Differential RD-1-specific IFN-γ host responses to diverse Mycobacterium tuberculosis strains in HIV-uninfected persons may be explained by genotypic variation in the ESX-1 region

Michele Tomasicchio, Jason Limberis, Ruben van der Merwe, Rachael Jacobson, Richard Meldau, Grant Theron, Mark Nicol, Rob Warren, Keertan Dheda

Research output: Contribution to journalArticle


OBJECTIVES: Between-person variability in T-cell-specific interferon-gamma release assay (IGRA) responses and discordance between IGRA test formats are poorly understood.

METHODS: We evaluated the IFN-γ responses (QuantiFERON-TB Gold-In-Tube (QFT-GIT) TSPOT-TB) stratified according to the M.tb spoligotype of the culture isolate obtained from the same patients with confirmed active TB (n = 91). We further analysed differences within the RD-1-encoding ESX-1 region between the different strain types using whole genome sequencing.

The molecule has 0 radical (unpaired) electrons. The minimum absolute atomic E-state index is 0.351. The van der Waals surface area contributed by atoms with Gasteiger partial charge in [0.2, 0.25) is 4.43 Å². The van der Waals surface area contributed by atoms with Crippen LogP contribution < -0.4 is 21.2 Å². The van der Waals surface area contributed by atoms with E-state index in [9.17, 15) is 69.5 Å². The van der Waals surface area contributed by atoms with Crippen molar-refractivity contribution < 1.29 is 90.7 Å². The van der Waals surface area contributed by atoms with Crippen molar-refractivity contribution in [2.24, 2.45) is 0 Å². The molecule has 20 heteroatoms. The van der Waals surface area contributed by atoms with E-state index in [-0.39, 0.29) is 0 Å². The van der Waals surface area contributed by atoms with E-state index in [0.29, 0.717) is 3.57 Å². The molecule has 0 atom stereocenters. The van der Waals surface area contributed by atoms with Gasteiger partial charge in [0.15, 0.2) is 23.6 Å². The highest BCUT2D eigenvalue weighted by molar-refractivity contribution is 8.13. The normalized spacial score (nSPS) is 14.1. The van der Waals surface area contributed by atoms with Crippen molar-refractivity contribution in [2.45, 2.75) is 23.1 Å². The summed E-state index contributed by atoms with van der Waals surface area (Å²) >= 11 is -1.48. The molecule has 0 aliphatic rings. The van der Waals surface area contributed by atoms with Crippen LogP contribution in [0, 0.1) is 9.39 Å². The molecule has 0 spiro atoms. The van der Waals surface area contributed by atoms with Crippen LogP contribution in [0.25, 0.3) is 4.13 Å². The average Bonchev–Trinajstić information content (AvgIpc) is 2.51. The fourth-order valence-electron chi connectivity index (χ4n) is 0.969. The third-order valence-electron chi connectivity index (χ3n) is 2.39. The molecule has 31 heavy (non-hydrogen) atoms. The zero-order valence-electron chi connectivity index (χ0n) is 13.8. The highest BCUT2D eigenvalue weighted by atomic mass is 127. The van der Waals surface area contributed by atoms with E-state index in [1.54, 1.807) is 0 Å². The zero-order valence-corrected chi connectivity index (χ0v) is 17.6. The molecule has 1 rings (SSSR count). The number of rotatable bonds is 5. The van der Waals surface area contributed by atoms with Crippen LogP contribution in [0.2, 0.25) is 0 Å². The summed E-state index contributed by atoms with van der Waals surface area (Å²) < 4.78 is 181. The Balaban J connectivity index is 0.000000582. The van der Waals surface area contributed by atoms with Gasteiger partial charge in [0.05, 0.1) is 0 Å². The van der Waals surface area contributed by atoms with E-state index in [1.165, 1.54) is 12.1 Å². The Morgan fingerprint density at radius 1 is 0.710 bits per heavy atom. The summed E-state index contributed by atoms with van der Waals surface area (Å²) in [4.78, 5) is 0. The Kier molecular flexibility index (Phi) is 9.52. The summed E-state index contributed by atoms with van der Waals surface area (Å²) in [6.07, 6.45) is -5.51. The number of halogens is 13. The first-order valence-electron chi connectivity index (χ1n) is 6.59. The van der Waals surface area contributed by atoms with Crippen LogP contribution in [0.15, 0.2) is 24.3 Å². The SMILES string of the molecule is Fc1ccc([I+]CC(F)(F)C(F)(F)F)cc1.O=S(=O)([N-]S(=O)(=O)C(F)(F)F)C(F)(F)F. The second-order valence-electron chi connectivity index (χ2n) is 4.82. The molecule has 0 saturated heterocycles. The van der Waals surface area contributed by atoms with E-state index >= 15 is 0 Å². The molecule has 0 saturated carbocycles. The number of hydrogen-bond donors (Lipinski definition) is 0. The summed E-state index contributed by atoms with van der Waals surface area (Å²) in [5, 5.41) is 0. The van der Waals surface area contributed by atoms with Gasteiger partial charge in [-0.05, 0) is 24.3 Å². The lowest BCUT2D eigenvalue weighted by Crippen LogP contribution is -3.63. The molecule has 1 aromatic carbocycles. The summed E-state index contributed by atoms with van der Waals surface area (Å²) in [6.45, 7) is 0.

RESULTS: In HIV uninfected patients TSPOT.TB and QFT-GIT IFN-γ responses were 5-fold (p < 0.01) and 2-fold higher (p < 0.05) for those infected with family 33 compared to the LAM strain (additionally, TSPOT.TB responses were 5.6-fold (p < 0.05) and 2.6-fold higher (p < 0.05) for the patients infected with the family 33 versus the X strain and Beijing versus the LAM strain, respectively). Multivariate analysis revealed that strain type (determined by spoligotyping) was independently associated with the magnitude of the IGRA response (varied by IGRA test type) and this is likely explained by variability in the ESX-1 region of M. tuberculosis (determined by next-generation sequencing).

CONCLUSIONS: These data have implications for the understanding of between-person heterogeneity in IGRA responses, M. tuberculosis-specific host immunity, and the discordance between different IGRA test formats.

Original languageEnglish
Pages (from-to)240-243
JournalInternational Journal of Infectious Diseases
Publication statusPublished - 1 Jul 2020

Fingerprint Dive into the research topics of 'Differential RD-1-specific IFN-γ host responses to diverse <i>Mycobacterium tuberculosis </i>strains in HIV-uninfected persons may be explained by genotypic variation in the ESX-1 region'. Together they form a unique fingerprint.

Cite this